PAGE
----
Republicans left Iowa House seats uncontested in nearly every battleground Iowa Senate district

The filing period for general-election candidates closed on August 15. You can view the full candidate list for federal and state offices on the Iowa Secretary of State’s website. John Deeth briefly reviews all 100 House races here. Next month, I’ll be posting on the most competitive Iowa House races.

For today, I’m interested in what appears to be a pattern of Republicans letting Iowa House seats go in battleground Iowa Senate districts. I suspect a strategy is in play to depress GOTV in the more Democratic halves of these districts.  

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Iowa Senate district 7: "Sore loser" Maria Rundquist gives Bertrand breathing room

Iowa’s status as one of only three states to allow losers of major-party primaries to seek the same office as independents is good news for Republicans hoping to hold Iowa Senate district 7. First-term Senator Rick Bertrand is seeking re-election in the Sioux City-based seat, where President Barack Obama performed better than in any other Iowa Senate district now held by a Republican. Although midterm electorates sometimes favor GOP candidates, and Iowans tend to re-elect their statehouse incumbents, the voter registration totals here lean toward Democrats. Both parties are targeting Senate district 7, and a victory for challenger Jim France would virtually assure continued Democratic control of the Iowa Senate.

Enter Maria Rundquist, who lost the Democratic primary to France in June, but filed this week to run in Senate district 7 as an independent. Her campaign website provides a short bio and background on her civic involvement in the Sioux City area. I sought comment from Rundquist about why she is running as an independent, and how she would answer critics who say she can only help re-elect Bertrand. She responded, “I am running because, I can provide the leadership, integrity and ethics so needed in our government. I believe the people in the Iowa Senate District 7, deserve an honest and smart choice.”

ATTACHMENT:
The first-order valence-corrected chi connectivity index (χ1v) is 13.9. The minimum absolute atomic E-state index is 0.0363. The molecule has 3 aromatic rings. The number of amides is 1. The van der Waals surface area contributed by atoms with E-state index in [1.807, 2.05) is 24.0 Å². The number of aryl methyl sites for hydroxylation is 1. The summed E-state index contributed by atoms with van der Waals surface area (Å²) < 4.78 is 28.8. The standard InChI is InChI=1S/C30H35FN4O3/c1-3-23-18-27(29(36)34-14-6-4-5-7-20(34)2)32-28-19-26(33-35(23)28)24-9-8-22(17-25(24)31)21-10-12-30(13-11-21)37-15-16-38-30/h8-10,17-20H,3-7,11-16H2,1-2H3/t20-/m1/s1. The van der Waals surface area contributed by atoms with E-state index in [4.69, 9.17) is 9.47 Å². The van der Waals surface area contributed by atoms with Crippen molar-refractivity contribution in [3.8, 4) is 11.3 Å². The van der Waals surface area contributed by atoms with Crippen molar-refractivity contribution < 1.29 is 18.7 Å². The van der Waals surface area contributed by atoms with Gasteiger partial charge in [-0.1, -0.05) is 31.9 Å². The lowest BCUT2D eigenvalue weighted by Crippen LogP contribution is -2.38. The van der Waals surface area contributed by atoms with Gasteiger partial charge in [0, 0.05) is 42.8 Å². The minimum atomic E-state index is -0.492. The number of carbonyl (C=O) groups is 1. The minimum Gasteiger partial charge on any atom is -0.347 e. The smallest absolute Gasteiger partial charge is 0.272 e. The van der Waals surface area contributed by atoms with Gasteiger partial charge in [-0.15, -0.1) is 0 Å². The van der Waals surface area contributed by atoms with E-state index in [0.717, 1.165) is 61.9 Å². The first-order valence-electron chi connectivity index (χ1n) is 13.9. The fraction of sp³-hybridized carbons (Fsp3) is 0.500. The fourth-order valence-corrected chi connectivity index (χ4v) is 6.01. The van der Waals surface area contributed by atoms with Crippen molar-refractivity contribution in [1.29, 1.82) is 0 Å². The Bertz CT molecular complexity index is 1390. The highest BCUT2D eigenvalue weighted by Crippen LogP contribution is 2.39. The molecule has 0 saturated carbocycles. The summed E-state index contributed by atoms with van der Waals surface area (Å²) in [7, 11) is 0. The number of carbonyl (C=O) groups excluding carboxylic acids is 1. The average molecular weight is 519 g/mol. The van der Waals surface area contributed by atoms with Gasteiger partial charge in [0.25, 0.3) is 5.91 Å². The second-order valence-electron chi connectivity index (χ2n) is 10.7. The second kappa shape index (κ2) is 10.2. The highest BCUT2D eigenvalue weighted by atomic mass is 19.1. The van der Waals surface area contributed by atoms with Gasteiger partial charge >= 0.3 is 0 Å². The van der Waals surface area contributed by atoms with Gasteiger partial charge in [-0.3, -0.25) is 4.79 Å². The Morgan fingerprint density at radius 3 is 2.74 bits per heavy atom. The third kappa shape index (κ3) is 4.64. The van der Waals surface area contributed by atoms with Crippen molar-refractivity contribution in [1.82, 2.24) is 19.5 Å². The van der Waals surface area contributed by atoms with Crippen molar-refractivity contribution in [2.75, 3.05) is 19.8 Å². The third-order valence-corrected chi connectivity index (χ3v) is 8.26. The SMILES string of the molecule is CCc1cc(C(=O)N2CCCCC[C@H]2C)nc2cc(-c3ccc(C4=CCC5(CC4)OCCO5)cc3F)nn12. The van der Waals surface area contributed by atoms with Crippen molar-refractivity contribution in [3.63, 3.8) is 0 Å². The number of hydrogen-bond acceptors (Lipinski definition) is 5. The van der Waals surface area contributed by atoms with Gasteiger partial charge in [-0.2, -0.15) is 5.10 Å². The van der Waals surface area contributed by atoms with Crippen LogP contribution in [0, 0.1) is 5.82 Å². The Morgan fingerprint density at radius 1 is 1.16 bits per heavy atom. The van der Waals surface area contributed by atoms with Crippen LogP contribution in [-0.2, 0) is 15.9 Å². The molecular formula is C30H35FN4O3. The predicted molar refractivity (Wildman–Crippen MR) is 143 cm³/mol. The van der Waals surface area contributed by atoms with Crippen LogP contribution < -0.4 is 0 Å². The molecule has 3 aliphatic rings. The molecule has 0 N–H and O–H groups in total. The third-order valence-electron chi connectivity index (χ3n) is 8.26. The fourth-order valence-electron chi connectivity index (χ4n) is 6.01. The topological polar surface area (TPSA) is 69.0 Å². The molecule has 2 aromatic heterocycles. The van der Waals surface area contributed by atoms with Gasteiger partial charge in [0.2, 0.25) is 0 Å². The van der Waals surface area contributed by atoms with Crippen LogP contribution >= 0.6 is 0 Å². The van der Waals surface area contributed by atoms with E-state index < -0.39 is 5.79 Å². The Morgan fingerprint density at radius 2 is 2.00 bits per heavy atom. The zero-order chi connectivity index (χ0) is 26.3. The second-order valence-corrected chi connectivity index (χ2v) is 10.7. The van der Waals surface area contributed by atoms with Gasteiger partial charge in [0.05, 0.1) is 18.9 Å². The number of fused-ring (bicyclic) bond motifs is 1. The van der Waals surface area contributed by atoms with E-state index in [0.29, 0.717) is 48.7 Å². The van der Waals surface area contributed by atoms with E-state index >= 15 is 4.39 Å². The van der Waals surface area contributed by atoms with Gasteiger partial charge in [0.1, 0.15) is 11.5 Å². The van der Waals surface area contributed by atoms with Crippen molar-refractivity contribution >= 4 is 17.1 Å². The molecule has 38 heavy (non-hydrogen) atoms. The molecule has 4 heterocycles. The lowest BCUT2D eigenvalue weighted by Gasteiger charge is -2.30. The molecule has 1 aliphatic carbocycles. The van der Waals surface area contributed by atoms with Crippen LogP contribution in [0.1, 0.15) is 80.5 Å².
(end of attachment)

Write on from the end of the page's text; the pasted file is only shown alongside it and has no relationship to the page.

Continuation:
Following up, I asked Rundquist whether she was aware that a third-party candidate has not won an Iowa legislative election in several decades, if ever, and whether she would have any regrets if Bertrand were re-elected with fewer votes than she and France received combined. She answered,

Yes, I am aware about  third-party never won an Iowa legislation seat. So let make history and pass the word to elect Maria Rundquist to change the system. I don’t have regrets to Rick Bertrand or any candidate. We leave in a Nation of Democracy and the voters have the right to chose the right person to represent them. So stop questioning me and get to work and campaign for Maria Rundquist.

Sorry, that’s not going to happen. I’ve voted for lots of Democrats who didn’t win their primary. None of them became what is known in political science as a “sore loser.” One can argue that voters should be able to select any candidate they choose, but upholding state sore loser laws during the 1970s, the U.S. Supreme Court held that there is no constitutional right to continue an intra-party struggle during the general election. I’m with John Deeth: candidates who seek a party’s nomination should abide by the primary voters’ verdict. Rundquist must know that she won’t “change the system” through this campaign. I hope she doesn’t become a spoiler, but there’s no question that her candidacy will hinder France’s effort to unseat a Republican incumbent.

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Labor union endorsements in contested 2014 Iowa Democratic primaries

With less than two weeks remaining before June 3, interest groups with a preference in competitive primaries have presumably made their views known by now. On the Democratic side, labor unions are most likely to get involved in primaries, so I wanted to compile in one place the full list of candidates in competitive Democratic races who have been endorsed by one or more organized labor group. None of the Democrats seeking statewide office in Iowa this year has a primary opponent, and I’ve omitted county-level races. The list below includes candidates running for Congress in the first district and seeking various Iowa House and Senate seats.